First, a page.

Here, I’m thinking of venues that do not utilize writing, but are primarily voice oriented (either over a mic or camera). Practicing in oral formats is vitally important for the apologist as they force him to work on his speaking ability and polish his presentation manner. As apologists, and as Christians more generally, we always might be called on to give speeches or address church audiences. Having oratory practice is vital for this. Learning your position so well you can rattle it off in front of an audience or during an over-the-mic debate is crucial to being a good apologist. Important, here, is learning how to deal with interruptions in a Christ-like way; not everyone who interrupts does so out of malice. It’s a human failing and we need to deal with it graciously. However, sometimes, a debate opponent may resort to “shouting down” the apologist, in which case, the apologist must be well-practiced in responding with grace.

On the Street:

At some point, the apologist steps out from behind the computer and confronts unbelievers in real life. In doing this, he’ll draw on all his skills developed in the previous venues. An apologist never knows what he’ll encounter when speaking to random people in real life, so he must have a good handle on all of his arguments, and he must have good oratory skills and be comfortable asserting ideas. Be it in a college dorm, pub, or on the sidewalk, these encounters are the traditional venue for Christian apologetics.

Formal Academic Debate:

At last, we arrive to the granddaddy of all venues, the ever mythic “debate”. The apologist finds himself behind a podium facing an unbeliever across a debate stage. He must offer the best and most direct versions of his arguments, and he must offer them in his most polished oratory. All practice in all other venues has lead to this moment.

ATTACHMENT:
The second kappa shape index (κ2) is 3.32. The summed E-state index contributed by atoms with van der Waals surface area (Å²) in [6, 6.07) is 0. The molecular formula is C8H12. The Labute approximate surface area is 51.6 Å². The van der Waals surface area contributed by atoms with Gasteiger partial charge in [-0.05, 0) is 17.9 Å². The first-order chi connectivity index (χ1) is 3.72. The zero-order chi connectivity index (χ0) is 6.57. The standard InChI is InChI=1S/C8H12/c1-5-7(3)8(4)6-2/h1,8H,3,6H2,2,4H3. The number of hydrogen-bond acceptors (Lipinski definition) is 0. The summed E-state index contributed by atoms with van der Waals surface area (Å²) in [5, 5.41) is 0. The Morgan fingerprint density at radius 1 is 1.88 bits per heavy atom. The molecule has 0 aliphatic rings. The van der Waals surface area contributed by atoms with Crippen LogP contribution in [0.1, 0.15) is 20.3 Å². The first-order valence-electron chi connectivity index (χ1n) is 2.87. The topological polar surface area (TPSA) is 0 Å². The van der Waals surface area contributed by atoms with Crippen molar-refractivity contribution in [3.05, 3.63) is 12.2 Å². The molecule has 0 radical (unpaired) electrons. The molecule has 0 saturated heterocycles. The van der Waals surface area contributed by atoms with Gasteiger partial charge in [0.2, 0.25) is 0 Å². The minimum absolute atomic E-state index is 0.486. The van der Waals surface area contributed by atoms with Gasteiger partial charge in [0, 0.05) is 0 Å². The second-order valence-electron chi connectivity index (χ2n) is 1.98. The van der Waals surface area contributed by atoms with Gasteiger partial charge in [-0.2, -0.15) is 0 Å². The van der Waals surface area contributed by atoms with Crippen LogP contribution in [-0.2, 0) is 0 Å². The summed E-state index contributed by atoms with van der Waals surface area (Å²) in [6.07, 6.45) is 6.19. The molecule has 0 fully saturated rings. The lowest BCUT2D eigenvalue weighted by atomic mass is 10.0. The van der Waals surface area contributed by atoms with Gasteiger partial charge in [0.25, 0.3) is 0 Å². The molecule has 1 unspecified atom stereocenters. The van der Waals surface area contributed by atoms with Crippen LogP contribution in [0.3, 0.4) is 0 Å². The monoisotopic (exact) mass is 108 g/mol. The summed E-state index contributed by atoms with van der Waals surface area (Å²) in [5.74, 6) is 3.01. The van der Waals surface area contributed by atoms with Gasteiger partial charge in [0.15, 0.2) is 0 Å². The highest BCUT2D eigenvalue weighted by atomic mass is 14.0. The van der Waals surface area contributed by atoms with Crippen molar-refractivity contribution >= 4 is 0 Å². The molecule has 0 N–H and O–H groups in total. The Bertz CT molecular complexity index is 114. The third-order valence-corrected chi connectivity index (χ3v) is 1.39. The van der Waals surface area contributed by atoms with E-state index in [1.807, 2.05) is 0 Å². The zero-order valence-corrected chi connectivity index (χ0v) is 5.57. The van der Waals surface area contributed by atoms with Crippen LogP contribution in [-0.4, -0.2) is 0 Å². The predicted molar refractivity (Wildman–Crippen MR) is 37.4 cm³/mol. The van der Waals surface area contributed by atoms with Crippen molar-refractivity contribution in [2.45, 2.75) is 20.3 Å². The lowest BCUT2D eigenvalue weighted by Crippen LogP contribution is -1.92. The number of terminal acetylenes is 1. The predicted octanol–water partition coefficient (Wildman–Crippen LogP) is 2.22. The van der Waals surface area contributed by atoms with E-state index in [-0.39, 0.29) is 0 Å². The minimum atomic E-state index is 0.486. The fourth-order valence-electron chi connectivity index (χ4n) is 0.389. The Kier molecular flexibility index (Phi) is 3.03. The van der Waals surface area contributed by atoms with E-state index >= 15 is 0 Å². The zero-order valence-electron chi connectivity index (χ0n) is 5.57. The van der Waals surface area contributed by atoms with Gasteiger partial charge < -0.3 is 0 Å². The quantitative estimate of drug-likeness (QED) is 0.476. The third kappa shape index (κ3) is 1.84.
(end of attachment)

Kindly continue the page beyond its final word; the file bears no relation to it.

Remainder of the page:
…speak the truth, in love, and trust to your experience and to the Holy Spirit.

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When Reformed Epistemology is pitted against presuppositional apologietcs, I often think we’re asking a bear and a shark to fight each other. True, bears sometimes go to the water to interact with fish, and sometimes sharks interact with land mammals, but the two are, largely, in different domains of nature. Similarly, I believe the Reformed Epistemology popularized by Alvin Plantinga and presuppositional apologetics (popularized by Bahnsen et al) operate in different domains of discourse.

Most presuppositionalists see no conflict between the two, while most Alvinists don’t care enough about presuppositionalism to have relevant opinions.(1) The one prowls the forest while the other prowls the seas. Nevertheless, a recent Youtube video pits representatives of the two camps against each other in a debate fraught with almost as many conceptual problems as there were audio problems.

My heart goes out to the presuppositionalist in the video. He was an obvious beginner, yet had an excellent grasp of the heart of the method. Why the host thought he’d pair well with the Alvinists, who were obviously much more advanced in their respective areas of interest, is so glaring a question as to smack of dishonesty. But not only that, he allowed a 2-on-1 debate scenario. Do the “philosophically rigorous” Alvinists really need those sorts of stacked odds? None of the gentlemen displayed overtly disingenuous attitudes however, so I’ll bench these criticisms and only note that, while a beginner, I believe David’s simple grasp of the method and his performance in this debate exemplify, not only the truth of presuppositional methodology, but its power and usefulness for every-day apologetic encounters.